What perhaps surprised me most were those who would not usually argue for government involvement in the economy who were now vigorously making the case to me that the government should act to safeguard the national economic interest in this case.  Others urging action included the leading businessman and former Science Minister, Lord Sainsbury, who went public with his concerns, as did the former CEO of Standard Chartered Bank, Lord (Mervyn) Davies. Lord Heseltine expressed his reservations too, along with the Chief Executive of Aberdeen Asset Management. 

There has been an attempt by people in government to paint those raising objections as protectionists or advocates of a 1970s style socialism - but this had no credibility given the record of the individuals concerned who were raising the alarm.  They are no more 1970s-style socialists than those advocating a laissez faire approach to the deal are anarchists. The Director General of the British Chambers of Commerce, John Longworth, put it well when he said: “we must remember that there’s a lot more to being an open economy than saying ‘yes’ to every takeover”.

Then there was Pfizer's record of acquiring other companies, intellectually asset-stripping them, cutting R&D spending, and shutting down research facilities with large consequent job losses. This was the experience at Warner-Lambert and Wyeth in the US and at Pharmacia in Sweden since 2000. I know this because during the course of this story, I spoke on the phone with my SPD colleagues in Sweden who outlined to me the devastating impact Pfizer's actions at Pharmacia had had. Despite paying in excess of $200bn for these acquisitions, the entire market valuation of Pfizer now stands at substantially less, suggesting significant value destruction or extraction.  This did not inspire confidence, especially when taken together with Pfizer's actions at its historic research facility in Sandwich, Kent – which developed Viagra - where jobs were cut in 2011.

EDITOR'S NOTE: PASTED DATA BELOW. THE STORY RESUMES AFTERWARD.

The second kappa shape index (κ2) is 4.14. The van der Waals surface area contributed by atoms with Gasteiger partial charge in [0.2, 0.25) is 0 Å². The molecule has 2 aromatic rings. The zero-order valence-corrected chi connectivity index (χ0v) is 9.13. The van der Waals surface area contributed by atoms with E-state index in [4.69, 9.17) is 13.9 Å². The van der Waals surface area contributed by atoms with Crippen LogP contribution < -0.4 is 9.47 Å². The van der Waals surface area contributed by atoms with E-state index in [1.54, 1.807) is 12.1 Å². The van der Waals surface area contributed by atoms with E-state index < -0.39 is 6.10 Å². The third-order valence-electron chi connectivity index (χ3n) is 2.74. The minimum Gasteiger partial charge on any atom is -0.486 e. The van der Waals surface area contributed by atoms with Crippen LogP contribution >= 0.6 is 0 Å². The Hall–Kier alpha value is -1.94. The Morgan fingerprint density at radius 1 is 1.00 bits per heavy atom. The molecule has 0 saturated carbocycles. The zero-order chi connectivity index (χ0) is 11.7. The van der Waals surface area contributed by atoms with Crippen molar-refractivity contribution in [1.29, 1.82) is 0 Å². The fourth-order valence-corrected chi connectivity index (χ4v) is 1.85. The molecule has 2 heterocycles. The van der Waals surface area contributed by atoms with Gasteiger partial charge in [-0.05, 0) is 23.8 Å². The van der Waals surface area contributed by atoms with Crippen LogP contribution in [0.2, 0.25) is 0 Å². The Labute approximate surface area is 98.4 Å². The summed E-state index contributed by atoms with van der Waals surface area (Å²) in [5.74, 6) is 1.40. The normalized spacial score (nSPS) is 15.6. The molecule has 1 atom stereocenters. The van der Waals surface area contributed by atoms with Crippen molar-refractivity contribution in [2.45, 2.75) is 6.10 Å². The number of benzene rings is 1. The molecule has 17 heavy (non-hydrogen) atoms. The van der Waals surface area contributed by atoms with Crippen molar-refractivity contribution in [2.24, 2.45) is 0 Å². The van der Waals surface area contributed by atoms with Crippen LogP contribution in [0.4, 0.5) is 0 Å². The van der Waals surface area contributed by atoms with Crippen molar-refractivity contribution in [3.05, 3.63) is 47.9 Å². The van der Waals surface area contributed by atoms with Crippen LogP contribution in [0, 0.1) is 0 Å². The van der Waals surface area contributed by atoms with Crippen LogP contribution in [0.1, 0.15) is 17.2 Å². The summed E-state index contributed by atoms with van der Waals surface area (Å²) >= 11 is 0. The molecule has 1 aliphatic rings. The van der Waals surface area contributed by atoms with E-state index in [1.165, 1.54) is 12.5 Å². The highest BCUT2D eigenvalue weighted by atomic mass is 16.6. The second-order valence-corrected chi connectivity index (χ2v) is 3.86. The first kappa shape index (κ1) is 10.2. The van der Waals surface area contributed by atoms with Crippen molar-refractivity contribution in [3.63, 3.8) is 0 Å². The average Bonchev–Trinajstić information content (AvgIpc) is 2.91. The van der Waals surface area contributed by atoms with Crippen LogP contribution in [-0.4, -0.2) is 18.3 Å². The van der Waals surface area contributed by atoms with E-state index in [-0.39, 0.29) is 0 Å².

So the worry in the science and business community in light of all this was for the long term future of the company and the sector. In spite of this, the initial response of the government looked to the short term. It seemed that the prospect of being able to boast of bringing one of the world's largest companies on to the Exchequer's books in the clouded their judgement on the longer-term consequences of the deal.

Sources close to George Osborne had said the bid was "a massive vote of confidence" in the UK and Grant Shapps said the takeover could be "a great Anglo-American tie-up". Treasury Minister David Gauke said the deal showed how, "[t]he UK is now very much top of the list for foreign companies looking to increase their activity in the UK.”